Since February 22, 2009, the ” Erlebniszentrum Naturgewalten“. Today we visited this center. The futuristic building, located on the so-called elbow, houses three themed areas on 1500 square meters, “Forces of the North Sea”, “Living with the forces of nature” and “Climate, weather, climate research”. At the entrance you get after a solution of the ticket, incidentally, the proud price of 11 €, also handed out a headset, which is used at many stations.

In German, Danish and English the explanatory comments are spoken, not too long and very interesting. The mix of reading boards and multimedia was well received by us. There is also a storm room where you can experience the different wind forces on your own body. However, there was to our visit time, doldrums in the storm room.

In trial operation, it turned out that he needs improvement. At many information points, including so-called “thought cells”, was pointed to the precarious situation Sylts. As the sea level rises due to climate change, Sylt faces the problem of getting smaller and smaller.

Storms also gnaw at the island and demand a bit more of the island after each storm. A visit to the center is worthwhile, you learn a lot about the fragile system of the climate on the Wadden Sea.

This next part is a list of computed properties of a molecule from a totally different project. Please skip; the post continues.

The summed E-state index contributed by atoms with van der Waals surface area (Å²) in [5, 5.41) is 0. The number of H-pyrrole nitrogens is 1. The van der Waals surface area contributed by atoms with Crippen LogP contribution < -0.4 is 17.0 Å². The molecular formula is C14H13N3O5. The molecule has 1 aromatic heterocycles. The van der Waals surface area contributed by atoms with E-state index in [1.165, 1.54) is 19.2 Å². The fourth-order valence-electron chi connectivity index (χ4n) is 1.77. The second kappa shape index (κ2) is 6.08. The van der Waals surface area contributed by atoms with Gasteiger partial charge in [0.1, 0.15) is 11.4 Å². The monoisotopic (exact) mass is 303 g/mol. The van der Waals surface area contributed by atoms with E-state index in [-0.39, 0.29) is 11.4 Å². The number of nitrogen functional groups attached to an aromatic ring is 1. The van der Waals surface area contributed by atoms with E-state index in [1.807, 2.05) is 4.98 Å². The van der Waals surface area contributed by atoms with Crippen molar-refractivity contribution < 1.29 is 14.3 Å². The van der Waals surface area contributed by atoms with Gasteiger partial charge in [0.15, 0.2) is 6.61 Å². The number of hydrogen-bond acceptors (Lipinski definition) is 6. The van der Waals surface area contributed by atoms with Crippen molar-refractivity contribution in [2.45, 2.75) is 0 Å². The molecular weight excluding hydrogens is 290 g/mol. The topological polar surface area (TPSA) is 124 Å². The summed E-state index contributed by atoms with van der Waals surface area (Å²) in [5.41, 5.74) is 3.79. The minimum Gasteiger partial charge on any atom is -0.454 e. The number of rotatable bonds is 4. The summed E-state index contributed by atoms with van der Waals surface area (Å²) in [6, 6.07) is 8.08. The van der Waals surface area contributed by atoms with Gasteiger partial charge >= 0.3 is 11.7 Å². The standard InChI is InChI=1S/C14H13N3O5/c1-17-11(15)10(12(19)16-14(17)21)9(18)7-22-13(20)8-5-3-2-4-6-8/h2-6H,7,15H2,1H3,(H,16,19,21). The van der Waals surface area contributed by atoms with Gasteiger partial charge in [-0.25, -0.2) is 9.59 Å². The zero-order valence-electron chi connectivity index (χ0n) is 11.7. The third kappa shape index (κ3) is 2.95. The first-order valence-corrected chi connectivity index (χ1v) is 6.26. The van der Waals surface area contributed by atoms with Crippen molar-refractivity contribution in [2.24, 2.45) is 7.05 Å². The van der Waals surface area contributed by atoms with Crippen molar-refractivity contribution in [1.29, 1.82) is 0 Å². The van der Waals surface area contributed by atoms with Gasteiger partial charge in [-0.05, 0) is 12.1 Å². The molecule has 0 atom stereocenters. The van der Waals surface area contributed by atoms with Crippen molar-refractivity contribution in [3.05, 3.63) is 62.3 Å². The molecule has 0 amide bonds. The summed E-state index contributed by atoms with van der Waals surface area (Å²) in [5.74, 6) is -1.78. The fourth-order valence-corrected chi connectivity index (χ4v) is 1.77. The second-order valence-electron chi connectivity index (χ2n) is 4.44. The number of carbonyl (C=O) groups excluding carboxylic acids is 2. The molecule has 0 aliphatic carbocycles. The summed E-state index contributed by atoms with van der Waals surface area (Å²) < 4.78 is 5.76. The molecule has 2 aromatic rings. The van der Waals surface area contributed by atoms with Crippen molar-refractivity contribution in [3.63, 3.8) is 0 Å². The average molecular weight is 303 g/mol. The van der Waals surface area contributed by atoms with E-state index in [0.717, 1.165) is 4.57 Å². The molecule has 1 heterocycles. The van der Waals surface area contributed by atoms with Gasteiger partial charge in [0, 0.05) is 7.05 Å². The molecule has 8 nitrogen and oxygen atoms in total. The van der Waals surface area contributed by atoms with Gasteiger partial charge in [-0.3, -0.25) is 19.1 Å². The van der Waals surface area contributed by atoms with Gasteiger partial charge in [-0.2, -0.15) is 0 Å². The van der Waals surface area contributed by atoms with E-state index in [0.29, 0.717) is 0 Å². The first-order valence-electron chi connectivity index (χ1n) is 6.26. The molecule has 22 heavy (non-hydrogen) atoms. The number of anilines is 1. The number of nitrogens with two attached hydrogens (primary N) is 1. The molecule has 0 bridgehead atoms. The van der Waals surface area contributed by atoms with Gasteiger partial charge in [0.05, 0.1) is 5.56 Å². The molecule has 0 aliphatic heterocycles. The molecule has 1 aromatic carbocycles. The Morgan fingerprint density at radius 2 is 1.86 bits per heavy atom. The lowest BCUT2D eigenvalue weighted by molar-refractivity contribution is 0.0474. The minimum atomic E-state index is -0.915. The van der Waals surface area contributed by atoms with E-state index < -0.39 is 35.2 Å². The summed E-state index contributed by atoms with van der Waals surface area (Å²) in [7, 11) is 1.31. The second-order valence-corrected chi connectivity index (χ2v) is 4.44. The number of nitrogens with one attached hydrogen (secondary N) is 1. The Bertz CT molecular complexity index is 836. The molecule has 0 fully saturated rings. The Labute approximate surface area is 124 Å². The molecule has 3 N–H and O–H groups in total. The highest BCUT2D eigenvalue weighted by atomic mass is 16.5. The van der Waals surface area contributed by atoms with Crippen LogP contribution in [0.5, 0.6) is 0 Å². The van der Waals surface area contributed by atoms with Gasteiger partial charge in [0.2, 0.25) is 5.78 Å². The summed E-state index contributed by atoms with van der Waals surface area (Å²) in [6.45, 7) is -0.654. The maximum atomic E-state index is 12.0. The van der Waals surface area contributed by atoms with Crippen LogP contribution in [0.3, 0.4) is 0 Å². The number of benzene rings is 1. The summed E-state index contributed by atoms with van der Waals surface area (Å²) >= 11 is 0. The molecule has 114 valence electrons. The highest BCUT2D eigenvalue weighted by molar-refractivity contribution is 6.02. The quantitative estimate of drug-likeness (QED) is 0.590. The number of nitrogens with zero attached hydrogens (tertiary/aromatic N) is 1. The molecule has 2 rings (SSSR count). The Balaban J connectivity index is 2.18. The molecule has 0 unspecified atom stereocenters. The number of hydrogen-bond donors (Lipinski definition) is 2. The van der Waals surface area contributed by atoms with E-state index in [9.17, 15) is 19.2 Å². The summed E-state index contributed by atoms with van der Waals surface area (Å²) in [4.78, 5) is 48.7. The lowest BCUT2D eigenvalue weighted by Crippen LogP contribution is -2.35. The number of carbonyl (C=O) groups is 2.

What made me think, though, was the shop in the foyer of the adventure center! The following statement can be found on the website of the Center under the topic “Our Philosophy”: ” The ” Erlebniszentrum Naturgewalten “also wants to be a prime example of the sustainable use of resources. Energy consumption and climate-relevant emissions have therefore been reduced to a minimum by numerous measures.

That sounds great, of course, and goes very well with the climate protection approach! However, the shop in the foyer sells a lot of stuffed animals such as seals, penguins, shells, sharks and other plastic stuff, which is consistently produced in China or India, so to read on the small labels. The fact that it has covered thousands of kilometers and produced plenty of emissions does not bother the management of the house. Here I see a need for action!

On the return journey by bus from List to Westerland, I looked at the roofs of the houses. I was just being made sensitive to the Sylt ecosystem. I found out that of the hundreds of houses I saw, not one single solar cell on the roof.

The bus was also powered by diesel instead of natural gas. Service vehicles or taxis could also be operated on the island with natural gas! By the way, it is flooded with cars. A reactivation of the island railway would, therefore, be extremely useful! Maybe you should leave only gas or electric vehicles on the island. Somehow the Sylters themselves did not understand yet, that just them, living on a strongly endangered island, should lead by example.